This post was written by Dave Johnson, PhD, CNS, BC, LMFT, employee assistance specialist, Parkview Health.
I love being a dad and grandpa. Children and grandchildren have been the sources of my greatest joys. And I have, admittedly, used “treats” to soothe kids’ falls, bumps and bruises, which are normal parts of children’s life experiences. Somehow, a popsicle seemed not only appropriate, but essential in helping kiddos who had pain from a fall, injury or illness. And of course, the life celebrations of birthdays, holidays, weddings and general family gatherings include the tasty rewards of cakes, pies, and the sweetness of food and beverage.
Perhaps it was during my childhood when my personal eating patterns began. Rewards of treats were common and not getting a dessert was used as a consequence or punishment for unsatisfactory behavior. As an adult, if I got yelled at by a boss or had a stressful day at work, later I could self-soothe with a bag of my favorite chips. Sometimes after a promotion or milestone achievement, I would lean into food and libations with family and friends to celebrate. It all makes sense. It’s all good. Well, if I’m honest with myself, maybe not always or to the extent that I comforted or ate food on autopilot.
The habit of excess
Sometimes habit loops, especially with high sugary treats, become a mainstay in diet regimens. I know that even though I was a daily runner for years and fairly fit, I gained about two pounds per year over a 25-year trajectory. The trials, tribulations and thrills of the full life added at least 50-60 pounds to my weight. The gain was insidious. I was heavy, but I didn’t see it. My body had morphed, and with it came the pairing of heart disease, cancer, and joints and bones that often hurt carrying excess weight.
I recall my physician drawing an actual sad face on my chart one day as we met. There was a tear coming down the cartoon’s simplistic face. I thought it was a joke, but it had a deep impact on me. He proceeded to coach me and posed, “Dave, you teach mindfulness to our patients. Have you ever thought of eating mindfully?” I was an avid supporter of mindful practices such as prayer, meditation, yoga, tai chi, deep breathing, and centering tools to help soothe the stress and toils of life. But in all honesty, ten years ago, I really hadn’t connected the dots with my own habit loops and eating. I’d sometimes try to change eating with the flavor of the month’s diet. Often, I would lose weight only to regain and sometimes add to the scale.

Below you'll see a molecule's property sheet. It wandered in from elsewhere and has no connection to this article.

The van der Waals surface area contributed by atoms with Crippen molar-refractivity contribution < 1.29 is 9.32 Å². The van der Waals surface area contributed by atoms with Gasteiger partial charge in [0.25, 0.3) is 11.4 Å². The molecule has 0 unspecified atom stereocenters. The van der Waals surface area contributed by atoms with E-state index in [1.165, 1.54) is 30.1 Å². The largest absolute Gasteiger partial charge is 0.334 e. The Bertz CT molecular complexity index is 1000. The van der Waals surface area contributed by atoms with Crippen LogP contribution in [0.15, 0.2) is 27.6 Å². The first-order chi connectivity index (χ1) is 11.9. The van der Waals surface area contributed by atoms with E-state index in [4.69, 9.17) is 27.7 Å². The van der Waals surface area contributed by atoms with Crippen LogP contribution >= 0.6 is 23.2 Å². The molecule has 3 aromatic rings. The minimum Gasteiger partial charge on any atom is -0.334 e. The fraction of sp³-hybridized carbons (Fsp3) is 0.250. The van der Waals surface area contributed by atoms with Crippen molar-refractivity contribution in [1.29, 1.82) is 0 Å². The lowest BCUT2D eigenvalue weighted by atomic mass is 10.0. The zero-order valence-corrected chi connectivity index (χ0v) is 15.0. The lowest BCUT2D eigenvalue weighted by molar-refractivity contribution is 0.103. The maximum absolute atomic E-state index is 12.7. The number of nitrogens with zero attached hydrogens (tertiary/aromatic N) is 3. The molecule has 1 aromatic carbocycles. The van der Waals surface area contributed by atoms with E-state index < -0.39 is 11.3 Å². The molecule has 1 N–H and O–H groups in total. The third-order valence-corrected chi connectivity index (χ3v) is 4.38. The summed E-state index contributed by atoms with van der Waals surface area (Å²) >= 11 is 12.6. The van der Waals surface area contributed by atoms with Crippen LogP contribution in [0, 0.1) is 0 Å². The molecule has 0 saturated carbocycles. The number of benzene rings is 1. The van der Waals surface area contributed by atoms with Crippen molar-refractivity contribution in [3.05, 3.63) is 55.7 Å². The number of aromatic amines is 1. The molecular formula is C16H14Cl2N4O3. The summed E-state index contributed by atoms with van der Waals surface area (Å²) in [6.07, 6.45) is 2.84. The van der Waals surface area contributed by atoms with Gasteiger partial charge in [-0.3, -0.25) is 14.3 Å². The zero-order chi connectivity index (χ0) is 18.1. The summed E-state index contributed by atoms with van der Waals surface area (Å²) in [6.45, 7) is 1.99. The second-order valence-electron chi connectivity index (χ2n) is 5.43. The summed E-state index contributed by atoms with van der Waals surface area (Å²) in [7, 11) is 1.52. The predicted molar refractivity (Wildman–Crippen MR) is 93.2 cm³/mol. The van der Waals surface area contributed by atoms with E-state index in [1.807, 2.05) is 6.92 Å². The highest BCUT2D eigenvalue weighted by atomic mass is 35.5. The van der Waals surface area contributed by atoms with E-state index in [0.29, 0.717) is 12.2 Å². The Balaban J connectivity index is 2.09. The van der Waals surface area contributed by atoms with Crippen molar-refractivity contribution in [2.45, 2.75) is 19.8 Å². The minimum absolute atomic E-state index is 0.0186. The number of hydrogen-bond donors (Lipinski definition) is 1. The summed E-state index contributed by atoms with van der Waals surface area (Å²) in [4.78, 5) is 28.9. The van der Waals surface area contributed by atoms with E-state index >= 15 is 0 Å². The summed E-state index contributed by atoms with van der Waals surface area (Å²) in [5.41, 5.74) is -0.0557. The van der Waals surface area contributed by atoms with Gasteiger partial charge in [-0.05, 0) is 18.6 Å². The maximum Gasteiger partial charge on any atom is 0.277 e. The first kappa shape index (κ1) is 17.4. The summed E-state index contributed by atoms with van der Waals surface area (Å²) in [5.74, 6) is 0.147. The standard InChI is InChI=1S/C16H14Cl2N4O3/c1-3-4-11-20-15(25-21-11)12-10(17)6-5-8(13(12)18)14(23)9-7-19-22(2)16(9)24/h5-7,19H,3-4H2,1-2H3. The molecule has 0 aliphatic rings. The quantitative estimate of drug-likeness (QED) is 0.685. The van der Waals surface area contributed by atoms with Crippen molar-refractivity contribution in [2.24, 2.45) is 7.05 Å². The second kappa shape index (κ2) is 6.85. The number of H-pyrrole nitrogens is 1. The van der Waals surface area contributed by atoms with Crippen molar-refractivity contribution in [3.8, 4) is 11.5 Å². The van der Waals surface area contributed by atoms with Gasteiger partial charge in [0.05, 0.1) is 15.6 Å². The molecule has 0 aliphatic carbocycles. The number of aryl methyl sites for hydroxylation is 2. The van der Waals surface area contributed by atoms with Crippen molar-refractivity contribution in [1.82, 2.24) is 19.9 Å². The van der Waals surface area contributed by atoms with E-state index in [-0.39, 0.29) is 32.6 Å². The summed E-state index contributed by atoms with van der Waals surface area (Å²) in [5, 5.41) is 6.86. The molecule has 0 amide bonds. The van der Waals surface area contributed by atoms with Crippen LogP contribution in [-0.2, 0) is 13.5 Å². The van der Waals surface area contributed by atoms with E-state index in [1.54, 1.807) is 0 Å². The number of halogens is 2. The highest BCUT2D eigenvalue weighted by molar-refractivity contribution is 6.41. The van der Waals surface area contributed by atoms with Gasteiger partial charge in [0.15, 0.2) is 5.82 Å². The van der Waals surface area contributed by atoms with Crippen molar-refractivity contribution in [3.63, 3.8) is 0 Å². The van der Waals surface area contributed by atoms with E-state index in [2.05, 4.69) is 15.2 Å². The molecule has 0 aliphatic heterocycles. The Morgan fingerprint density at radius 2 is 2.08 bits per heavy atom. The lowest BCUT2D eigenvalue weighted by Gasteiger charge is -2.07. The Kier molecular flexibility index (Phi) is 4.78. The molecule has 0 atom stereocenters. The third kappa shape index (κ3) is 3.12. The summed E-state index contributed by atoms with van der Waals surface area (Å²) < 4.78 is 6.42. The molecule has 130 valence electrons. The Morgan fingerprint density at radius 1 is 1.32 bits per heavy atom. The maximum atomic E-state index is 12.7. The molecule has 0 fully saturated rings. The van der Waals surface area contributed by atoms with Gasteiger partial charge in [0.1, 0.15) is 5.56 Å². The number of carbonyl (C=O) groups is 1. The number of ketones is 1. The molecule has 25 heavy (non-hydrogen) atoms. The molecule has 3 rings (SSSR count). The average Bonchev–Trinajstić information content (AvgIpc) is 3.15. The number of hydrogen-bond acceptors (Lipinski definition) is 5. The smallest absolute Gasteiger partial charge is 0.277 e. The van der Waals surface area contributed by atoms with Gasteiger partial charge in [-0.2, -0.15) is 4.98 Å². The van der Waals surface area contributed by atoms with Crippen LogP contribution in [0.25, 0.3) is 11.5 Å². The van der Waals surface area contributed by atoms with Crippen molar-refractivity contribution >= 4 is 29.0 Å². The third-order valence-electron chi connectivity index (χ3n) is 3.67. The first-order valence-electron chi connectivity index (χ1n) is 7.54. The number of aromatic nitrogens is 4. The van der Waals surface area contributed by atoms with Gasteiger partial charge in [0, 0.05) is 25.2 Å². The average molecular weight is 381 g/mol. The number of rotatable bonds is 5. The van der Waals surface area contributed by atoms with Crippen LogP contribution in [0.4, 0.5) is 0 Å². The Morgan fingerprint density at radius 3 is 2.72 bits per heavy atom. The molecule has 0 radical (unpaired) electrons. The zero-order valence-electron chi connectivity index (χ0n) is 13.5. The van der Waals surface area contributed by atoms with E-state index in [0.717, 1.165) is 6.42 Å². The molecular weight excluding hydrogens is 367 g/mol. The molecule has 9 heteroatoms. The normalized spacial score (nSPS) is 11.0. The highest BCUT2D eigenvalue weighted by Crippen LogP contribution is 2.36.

Habit loops included patterns of my behavior that, over time, were impacting my health. And even though I knew I should reduce consumption or amounts of certain treats, knowing what I should do was not enough. It didn’t seem to make a difference to help me break out of my mindless and sometimes overconsuming food habit loop. If physical hunger wasn’t the issue, then food might not be the best solution. But sometimes, fear, anger, loneliness, tiredness, stress, or over-extended hunger would set me up to repeat a negative eating pattern. Positive or negative triggers, followed by my response (feeding), and the release of brain chemicals such as dopamine, rewarded the pattern.
Mindfulness during mealtime
Revisiting eating patterns through the lens of mindfulness and doing the deep dive in science-based approaches has led to change. My physician was right. I could use mindful practices and wake up to certain patterns, reflect on those patterns, set goals that included self-compassion, pause, and actually build a mindful muscle to change them. The science and evidence-based approach would be helpful, easy to understand, but not simple to do.
In a deeper dive into mindful eating, I learned that rats in the research lab would choose sugar over heroin and changing eating patterns would be as challenging as other addictions such as smoking cessation, alcohol abuse, gambling addiction and many others. Shame, guilt and confusion of this pattern, along with clarity about why, what and how to eat could make a difference.
For this nurse therapist, the pursuit to heal thyself was and still is a journey. Learning to reduce crave-based eating patterns and stop feeding negative habit loops helps one feel a bit more resilient, self-compassionate and mindful. Accessing great resources like the Center for Healthy Living’s “Ask the Registered Dietitian” and peer support was and still is critical in success. Learning ways to help myself stop and pause before mindless consumption could be a helpful habit for others to learn as well. Reaching out and discovering these benefits in a supportive environment might be what you need, too.
Want to learn more?
Join us for a five-week series to help you Curb Your Cravings with Dr. Dave Johnson. Call the Parkview Center for Healthy Living at 260-6500-6500 or 844-835-0003 for information about the program.